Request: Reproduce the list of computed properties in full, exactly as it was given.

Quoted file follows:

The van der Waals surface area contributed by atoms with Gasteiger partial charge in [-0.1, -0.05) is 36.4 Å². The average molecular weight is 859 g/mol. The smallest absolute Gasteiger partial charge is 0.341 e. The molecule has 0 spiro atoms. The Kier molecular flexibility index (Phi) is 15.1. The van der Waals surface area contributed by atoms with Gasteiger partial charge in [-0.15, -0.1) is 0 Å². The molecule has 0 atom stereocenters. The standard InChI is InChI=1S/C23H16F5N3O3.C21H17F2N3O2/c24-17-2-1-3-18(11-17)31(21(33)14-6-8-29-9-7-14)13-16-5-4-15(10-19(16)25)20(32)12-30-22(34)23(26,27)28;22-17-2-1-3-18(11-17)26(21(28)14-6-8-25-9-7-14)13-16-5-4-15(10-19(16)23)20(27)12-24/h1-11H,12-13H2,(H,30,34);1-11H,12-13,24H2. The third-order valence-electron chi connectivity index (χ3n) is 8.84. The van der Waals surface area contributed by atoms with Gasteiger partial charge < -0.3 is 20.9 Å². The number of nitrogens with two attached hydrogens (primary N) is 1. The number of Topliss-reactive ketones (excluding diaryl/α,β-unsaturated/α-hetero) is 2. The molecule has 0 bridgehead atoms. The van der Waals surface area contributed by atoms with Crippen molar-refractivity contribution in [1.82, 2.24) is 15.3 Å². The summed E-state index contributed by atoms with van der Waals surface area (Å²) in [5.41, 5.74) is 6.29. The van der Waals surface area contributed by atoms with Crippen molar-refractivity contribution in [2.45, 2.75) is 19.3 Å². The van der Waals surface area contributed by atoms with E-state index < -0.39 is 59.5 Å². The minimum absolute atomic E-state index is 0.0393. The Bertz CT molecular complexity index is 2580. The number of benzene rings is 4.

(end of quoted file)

The van der Waals surface area contributed by atoms with Gasteiger partial charge in [-0.1, -0.05) is 36.4 Å². The average molecular weight is 859 g/mol. The smallest absolute Gasteiger partial charge is 0.341 e. The molecule has 0 spiro atoms. The Kier molecular flexibility index (Phi) is 15.1. The van der Waals surface area contributed by atoms with Gasteiger partial charge in [-0.15, -0.1) is 0 Å². The molecule has 0 atom stereocenters. The standard InChI is InChI=1S/C23H16F5N3O3.C21H17F2N3O2/c24-17-2-1-3-18(11-17)31(21(33)14-6-8-29-9-7-14)13-16-5-4-15(10-19(16)25)20(32)12-30-22(34)23(26,27)28;22-17-2-1-3-18(11-17)26(21(28)14-6-8-25-9-7-14)13-16-5-4-15(10-19(16)23)20(27)12-24/h1-11H,12-13H2,(H,30,34);1-11H,12-13,24H2. The third-order valence-electron chi connectivity index (χ3n) is 8.84. The van der Waals surface area contributed by atoms with Gasteiger partial charge < -0.3 is 20.9 Å². The number of nitrogens with two attached hydrogens (primary N) is 1. The number of Topliss-reactive ketones (excluding diaryl/α,β-unsaturated/α-hetero) is 2. The molecule has 0 bridgehead atoms. The van der Waals surface area contributed by atoms with Crippen molar-refractivity contribution in [1.82, 2.24) is 15.3 Å². The summed E-state index contributed by atoms with van der Waals surface area (Å²) in [5.41, 5.74) is 6.29. The van der Waals surface area contributed by atoms with Crippen molar-refractivity contribution in [2.45, 2.75) is 19.3 Å². The van der Waals surface area contributed by atoms with E-state index < -0.39 is 59.5 Å². The minimum absolute atomic E-state index is 0.0393. The Bertz CT molecular complexity index is 2580. The number of benzene rings is 4.